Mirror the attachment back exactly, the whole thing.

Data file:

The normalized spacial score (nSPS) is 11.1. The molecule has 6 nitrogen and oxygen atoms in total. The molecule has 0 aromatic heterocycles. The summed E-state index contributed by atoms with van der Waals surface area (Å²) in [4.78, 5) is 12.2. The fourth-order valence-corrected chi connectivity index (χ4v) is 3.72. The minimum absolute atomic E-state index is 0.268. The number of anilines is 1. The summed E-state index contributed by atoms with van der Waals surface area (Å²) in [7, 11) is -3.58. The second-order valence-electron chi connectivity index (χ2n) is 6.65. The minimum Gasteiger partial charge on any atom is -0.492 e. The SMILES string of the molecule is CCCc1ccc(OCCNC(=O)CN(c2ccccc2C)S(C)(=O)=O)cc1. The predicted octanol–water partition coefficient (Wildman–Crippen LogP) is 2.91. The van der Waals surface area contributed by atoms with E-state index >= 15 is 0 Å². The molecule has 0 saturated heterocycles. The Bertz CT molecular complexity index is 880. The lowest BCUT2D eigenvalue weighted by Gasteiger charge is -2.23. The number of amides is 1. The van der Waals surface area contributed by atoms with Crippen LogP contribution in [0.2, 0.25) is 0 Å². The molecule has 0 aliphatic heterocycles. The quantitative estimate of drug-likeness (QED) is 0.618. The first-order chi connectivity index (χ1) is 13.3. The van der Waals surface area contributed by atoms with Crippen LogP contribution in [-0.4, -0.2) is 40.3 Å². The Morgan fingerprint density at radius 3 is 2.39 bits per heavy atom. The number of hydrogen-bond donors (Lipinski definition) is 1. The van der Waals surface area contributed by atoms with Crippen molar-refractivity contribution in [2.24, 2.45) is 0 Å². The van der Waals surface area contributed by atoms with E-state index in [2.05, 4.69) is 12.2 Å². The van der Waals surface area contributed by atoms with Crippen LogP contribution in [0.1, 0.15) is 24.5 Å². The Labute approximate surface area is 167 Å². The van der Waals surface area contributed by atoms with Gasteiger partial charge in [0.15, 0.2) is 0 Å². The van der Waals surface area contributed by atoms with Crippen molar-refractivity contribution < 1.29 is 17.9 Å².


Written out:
The normalized spacial score (nSPS) is 11.1. The molecule has 6 nitrogen and oxygen atoms in total. The molecule has 0 aromatic heterocycles. The summed E-state index contributed by atoms with van der Waals surface area (Å²) in [4.78, 5) is 12.2. The fourth-order valence-corrected chi connectivity index (χ4v) is 3.72. The minimum absolute atomic E-state index is 0.268. The number of anilines is 1. The summed E-state index contributed by atoms with van der Waals surface area (Å²) in [7, 11) is -3.58. The second-order valence-electron chi connectivity index (χ2n) is 6.65. The minimum Gasteiger partial charge on any atom is -0.492 e. The SMILES string of the molecule is CCCc1ccc(OCCNC(=O)CN(c2ccccc2C)S(C)(=O)=O)cc1. The predicted octanol–water partition coefficient (Wildman–Crippen LogP) is 2.91. The van der Waals surface area contributed by atoms with E-state index >= 15 is 0 Å². The molecule has 0 saturated heterocycles. The Bertz CT molecular complexity index is 880. The lowest BCUT2D eigenvalue weighted by Gasteiger charge is -2.23. The number of amides is 1. The van der Waals surface area contributed by atoms with Crippen LogP contribution in [0.2, 0.25) is 0 Å². The molecule has 0 aliphatic heterocycles. The quantitative estimate of drug-likeness (QED) is 0.618. The first-order chi connectivity index (χ1) is 13.3. The van der Waals surface area contributed by atoms with Crippen LogP contribution in [-0.4, -0.2) is 40.3 Å². The Morgan fingerprint density at radius 3 is 2.39 bits per heavy atom. The number of hydrogen-bond donors (Lipinski definition) is 1. The van der Waals surface area contributed by atoms with Crippen molar-refractivity contribution in [2.24, 2.45) is 0 Å². The van der Waals surface area contributed by atoms with E-state index in [2.05, 4.69) is 12.2 Å². The van der Waals surface area contributed by atoms with Crippen LogP contribution in [0.1, 0.15) is 24.5 Å². The Labute approximate surface area is 167 Å². The van der Waals surface area contributed by atoms with Gasteiger partial charge in [0.15, 0.2) is 0 Å². The van der Waals surface area contributed by atoms with Crippen molar-refractivity contribution < 1.29 is 17.9 Å².